Taking firm actions against the tanker menace

PART of the enduring tragedies of our nation is our chronic and pathetic incompetence in enforcing our laws. This problem runs through the gamut of governance at all levels – local government, state and federal. Governance in Nigeria is mainly reactive rather than being visionary. This had led to frequent but avoidable losses of lives and property which the ordinary citizens are forced to endure.

The tanker explosion on the Michael Otedola Bridge outbound Lagos on Thursday June 28, 2018 which claimed at least nine lives and destroyed 50 vehicles was obviously an offshoot of a faulty juggernaut laden with petrol. Reports have it that the vehicle could not complete the action of climbing the bridge and had to roll back and hence the tragedy.

In typical fashion, the Lagos State Commissioner for Transportation, Mr Ladi Lawanson, met with stakeholders in the haulage sector, such as the National Union of Petroleum and Natural Gas Workers, NUPENG, the Association of Maritime Truck Owners, AMATO and the Petroleum Tanker Drivers, PTD and read the riot acts.

He gave them 30 days within which to obtain their Ministry of Transportation Certificate of Roadworthiness from the designated centres throughout the state. They are also to strictly ply through the Apapa/Oworonsoki/Ogudu to the Lagos – Ibadan Express. The Lagos State Government is now to erect barriers on all bridges across the state to prevent these trunks and tankers from plying and resting on them as currently applies.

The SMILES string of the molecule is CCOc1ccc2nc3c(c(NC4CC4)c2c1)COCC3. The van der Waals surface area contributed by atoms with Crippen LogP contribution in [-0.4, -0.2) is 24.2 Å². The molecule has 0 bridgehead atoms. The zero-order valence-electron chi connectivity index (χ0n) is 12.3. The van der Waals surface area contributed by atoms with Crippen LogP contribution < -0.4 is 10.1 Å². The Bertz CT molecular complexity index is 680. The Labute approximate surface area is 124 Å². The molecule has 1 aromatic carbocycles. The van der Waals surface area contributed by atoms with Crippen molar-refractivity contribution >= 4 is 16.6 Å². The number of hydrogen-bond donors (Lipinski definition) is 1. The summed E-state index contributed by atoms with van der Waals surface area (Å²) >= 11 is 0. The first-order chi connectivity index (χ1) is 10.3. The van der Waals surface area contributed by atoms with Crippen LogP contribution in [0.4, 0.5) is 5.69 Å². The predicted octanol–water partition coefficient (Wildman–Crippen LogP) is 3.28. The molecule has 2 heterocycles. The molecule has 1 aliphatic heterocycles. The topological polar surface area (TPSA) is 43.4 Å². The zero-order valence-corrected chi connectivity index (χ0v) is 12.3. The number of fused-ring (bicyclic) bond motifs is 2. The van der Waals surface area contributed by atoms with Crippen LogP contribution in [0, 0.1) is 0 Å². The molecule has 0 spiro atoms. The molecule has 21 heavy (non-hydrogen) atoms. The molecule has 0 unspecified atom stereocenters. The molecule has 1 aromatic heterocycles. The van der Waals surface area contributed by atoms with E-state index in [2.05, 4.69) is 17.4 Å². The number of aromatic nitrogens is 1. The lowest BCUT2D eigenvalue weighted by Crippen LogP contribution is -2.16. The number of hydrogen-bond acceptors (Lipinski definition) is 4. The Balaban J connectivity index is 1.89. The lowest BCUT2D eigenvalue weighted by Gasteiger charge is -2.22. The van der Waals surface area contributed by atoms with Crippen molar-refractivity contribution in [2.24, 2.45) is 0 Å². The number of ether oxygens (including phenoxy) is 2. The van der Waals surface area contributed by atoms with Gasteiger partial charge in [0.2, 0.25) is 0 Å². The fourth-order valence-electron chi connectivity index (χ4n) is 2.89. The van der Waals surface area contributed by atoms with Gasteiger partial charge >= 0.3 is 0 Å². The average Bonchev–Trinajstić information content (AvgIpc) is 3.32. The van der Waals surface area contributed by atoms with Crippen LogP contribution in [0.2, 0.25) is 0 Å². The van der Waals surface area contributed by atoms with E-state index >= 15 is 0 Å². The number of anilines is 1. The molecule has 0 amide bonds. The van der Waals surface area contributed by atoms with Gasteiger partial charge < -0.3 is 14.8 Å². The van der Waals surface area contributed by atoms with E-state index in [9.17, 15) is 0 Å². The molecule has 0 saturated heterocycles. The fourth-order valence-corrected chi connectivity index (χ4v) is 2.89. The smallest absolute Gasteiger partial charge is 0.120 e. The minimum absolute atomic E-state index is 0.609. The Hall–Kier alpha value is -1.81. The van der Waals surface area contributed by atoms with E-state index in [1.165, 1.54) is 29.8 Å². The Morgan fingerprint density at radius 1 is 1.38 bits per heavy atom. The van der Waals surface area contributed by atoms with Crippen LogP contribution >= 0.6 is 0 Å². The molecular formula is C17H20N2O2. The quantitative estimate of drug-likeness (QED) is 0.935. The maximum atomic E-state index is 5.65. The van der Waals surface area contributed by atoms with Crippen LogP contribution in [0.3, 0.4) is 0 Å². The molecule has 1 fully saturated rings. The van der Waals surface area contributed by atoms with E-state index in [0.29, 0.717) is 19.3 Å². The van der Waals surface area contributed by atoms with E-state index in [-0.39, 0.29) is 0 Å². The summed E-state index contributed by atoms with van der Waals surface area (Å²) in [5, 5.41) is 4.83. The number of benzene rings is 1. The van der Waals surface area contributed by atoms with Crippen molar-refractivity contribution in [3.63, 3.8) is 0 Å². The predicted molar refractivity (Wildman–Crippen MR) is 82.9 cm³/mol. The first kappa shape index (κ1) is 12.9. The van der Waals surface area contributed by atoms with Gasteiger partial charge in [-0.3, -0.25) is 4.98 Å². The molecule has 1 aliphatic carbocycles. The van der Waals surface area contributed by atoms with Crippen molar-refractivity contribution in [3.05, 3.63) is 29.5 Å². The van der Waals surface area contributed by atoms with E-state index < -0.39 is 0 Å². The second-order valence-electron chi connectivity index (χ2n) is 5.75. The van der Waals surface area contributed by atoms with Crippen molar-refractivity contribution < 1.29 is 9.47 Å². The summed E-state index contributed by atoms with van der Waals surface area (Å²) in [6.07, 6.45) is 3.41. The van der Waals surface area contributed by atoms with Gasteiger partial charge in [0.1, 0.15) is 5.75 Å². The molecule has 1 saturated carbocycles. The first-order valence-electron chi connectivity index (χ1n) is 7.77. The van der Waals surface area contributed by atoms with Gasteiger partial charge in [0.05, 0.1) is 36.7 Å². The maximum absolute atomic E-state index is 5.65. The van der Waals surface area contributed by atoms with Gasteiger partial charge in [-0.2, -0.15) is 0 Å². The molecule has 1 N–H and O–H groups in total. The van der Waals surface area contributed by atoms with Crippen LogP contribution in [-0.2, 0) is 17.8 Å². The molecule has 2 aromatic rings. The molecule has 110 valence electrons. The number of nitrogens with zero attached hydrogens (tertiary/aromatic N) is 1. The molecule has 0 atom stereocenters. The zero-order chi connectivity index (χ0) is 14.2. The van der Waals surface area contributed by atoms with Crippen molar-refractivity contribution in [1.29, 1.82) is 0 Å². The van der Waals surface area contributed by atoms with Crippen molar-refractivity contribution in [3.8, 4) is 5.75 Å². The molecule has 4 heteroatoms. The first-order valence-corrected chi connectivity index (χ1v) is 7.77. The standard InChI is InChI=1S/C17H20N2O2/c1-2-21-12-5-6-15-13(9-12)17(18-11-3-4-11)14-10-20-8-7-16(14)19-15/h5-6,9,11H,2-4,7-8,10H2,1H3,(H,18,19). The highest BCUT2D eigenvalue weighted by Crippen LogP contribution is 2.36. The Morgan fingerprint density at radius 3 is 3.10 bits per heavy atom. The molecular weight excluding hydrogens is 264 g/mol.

We are sure that if these measures had been in place and scrupulously implemented, tragedies such as this would be very minimal in the country. But unfortunately, law enforcement is often hampered by the sacred cow syndrome, whereby some highly-connected individuals are seen to be above the law. Most of these trucks, tankers and trailers belong to highly-placed politicians, traditional rulers, serving and retired military personnel and their cohorts who use their positions to intimidate and overawe our security agents and law-enforcement officers.

To worsen matters, the unions involved in the heavy trucks and haulage sector are often very recalcitrant and quick to hold the nation to ransom through strikes and various forms of civil disobedience. Of course, the corruption that is rampant among the law-enforcement agents complicates matters further.

We must adopt zero-tolerance towards those who disobey the laws of the land, particularly the owners and operators of these trucks. It is unfortunate that there is very little these lawbreakers stand to lose when their actions to lead to losses to innocent citizens. We must come up with measures that will frighten operators in the sector from falling into the hands of the law.

A nation that is unable to implement its laws and rein in the excesses of its citizens is a failed nation.



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